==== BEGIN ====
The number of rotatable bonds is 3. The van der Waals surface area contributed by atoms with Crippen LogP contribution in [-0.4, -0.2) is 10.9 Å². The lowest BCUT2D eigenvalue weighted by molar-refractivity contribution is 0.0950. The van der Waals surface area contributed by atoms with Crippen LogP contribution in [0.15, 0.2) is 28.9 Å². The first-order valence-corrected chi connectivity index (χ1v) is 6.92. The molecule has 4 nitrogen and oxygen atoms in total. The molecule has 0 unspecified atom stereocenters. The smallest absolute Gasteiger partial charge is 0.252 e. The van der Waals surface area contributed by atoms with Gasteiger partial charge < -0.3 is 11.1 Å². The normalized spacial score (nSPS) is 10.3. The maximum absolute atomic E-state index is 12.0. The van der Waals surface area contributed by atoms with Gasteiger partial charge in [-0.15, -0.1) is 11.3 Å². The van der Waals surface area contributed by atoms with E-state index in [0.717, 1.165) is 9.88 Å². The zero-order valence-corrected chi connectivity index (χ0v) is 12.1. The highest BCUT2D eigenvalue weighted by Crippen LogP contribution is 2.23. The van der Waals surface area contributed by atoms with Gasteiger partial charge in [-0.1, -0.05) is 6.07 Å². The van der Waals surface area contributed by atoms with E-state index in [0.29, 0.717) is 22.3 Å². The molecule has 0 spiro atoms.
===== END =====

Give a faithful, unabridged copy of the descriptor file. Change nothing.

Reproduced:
The number of rotatable bonds is 3. The van der Waals surface area contributed by atoms with Crippen LogP contribution in [-0.4, -0.2) is 10.9 Å². The lowest BCUT2D eigenvalue weighted by molar-refractivity contribution is 0.0950. The van der Waals surface area contributed by atoms with Crippen LogP contribution in [0.15, 0.2) is 28.9 Å². The first-order valence-corrected chi connectivity index (χ1v) is 6.92. The molecule has 4 nitrogen and oxygen atoms in total. The molecule has 0 unspecified atom stereocenters. The smallest absolute Gasteiger partial charge is 0.252 e. The van der Waals surface area contributed by atoms with Gasteiger partial charge < -0.3 is 11.1 Å². The normalized spacial score (nSPS) is 10.3. The maximum absolute atomic E-state index is 12.0. The van der Waals surface area contributed by atoms with Gasteiger partial charge in [-0.15, -0.1) is 11.3 Å². The van der Waals surface area contributed by atoms with E-state index in [0.717, 1.165) is 9.88 Å². The zero-order valence-corrected chi connectivity index (χ0v) is 12.1. The highest BCUT2D eigenvalue weighted by Crippen LogP contribution is 2.23. The van der Waals surface area contributed by atoms with Gasteiger partial charge in [-0.1, -0.05) is 6.07 Å². The van der Waals surface area contributed by atoms with E-state index in [0.29, 0.717) is 22.3 Å². The molecule has 0 spiro atoms.